By a 2-to-1 margin, women say that baseball is their favorite among all professional sports to watch on television and to attend in person.
"The research gives us a more detailed understanding of how women live their everyday lives. We had to know what they want and need for themselves and their families before developing a comprehensive strategy to communicate all the positive aspects of the game and the ballpark experience to them," said Wendy Selig-Prieb, Milwaukee Brewers president and CEO and a leader of the Initiative Task Force. "From the outset, this Initiative has approached women as intelligent, savvy consumers whose interest is crucial to the long-term success of baseball."
MLB learned that a majority of women were unaware of discount and family ticket packages offered by most major league clubs, and were largely unfamiliar with club charitable activities and the names of current players. The research also determined that the types of media and other sources that women turn to for news and information are rarely the same as those that contain a significant number of baseball stories.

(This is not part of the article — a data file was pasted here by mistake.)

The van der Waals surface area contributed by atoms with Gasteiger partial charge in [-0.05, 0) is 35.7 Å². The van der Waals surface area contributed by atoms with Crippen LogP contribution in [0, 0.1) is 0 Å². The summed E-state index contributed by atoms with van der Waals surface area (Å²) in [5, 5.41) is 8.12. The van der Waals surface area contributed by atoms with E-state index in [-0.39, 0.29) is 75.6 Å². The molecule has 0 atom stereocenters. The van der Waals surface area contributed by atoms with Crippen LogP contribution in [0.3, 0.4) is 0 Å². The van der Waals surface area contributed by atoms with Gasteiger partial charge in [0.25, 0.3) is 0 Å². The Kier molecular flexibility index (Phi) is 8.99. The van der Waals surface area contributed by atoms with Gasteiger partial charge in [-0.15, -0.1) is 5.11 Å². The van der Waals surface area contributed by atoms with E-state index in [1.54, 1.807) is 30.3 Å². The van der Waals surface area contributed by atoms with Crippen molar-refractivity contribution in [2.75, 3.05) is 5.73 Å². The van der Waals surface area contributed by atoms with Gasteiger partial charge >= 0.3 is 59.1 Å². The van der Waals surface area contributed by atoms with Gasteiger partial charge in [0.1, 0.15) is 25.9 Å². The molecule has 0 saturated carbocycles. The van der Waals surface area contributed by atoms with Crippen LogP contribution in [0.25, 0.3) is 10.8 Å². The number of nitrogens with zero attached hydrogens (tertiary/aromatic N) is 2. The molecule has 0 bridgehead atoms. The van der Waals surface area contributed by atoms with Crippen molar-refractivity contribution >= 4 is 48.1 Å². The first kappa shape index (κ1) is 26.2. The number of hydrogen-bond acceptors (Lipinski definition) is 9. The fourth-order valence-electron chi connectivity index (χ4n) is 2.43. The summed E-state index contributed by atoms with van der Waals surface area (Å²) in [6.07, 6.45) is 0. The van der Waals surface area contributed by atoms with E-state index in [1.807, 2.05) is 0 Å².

Learning about baseball, the clubs, and the ballpark has a powerful effect on this audience, according to the Initiative research. A majority of participants said they will be more likely to attend a game and buy team merchandise after learning about discount and family packages, and a plurality said that knowing more about the club's personality, its charitable activities, and ballpark amenities will make them more active fans.
"When I first became Commissioner," said Selig, "I said that one of my goals was to put a bat and ball in the hands of every child. It seems that, for many kids, we first must put the right baseball stories in front of their Moms.
"We need to do more to let women know about such MLB programs as Reviving Baseball in Inner Cities, or RBI, which enables kids in more than 137 cities around the world to play baseball. RBI is one facet of our growing relationship with the Boys & Girls Clubs of America, MLB's official charity, through which the league, all 30 clubs, and many players support activities at many of the 2,600 B&GCA centers across the country."
Clubs are working to make the ballpark a destination point for women and families. Many offer special days where Moms and kids can run the bases, batting and pitching cages for fans during games, team-themed birthday parties for kids, and behind-the-scenes tours. Most clubs offer discount packages where a group of four can buy tickets, hot dogs, sodas, and parking for $50 or less. These packages proved very popular in focus groups with working mothers, families on a budget, and women looking for fun double date ideas.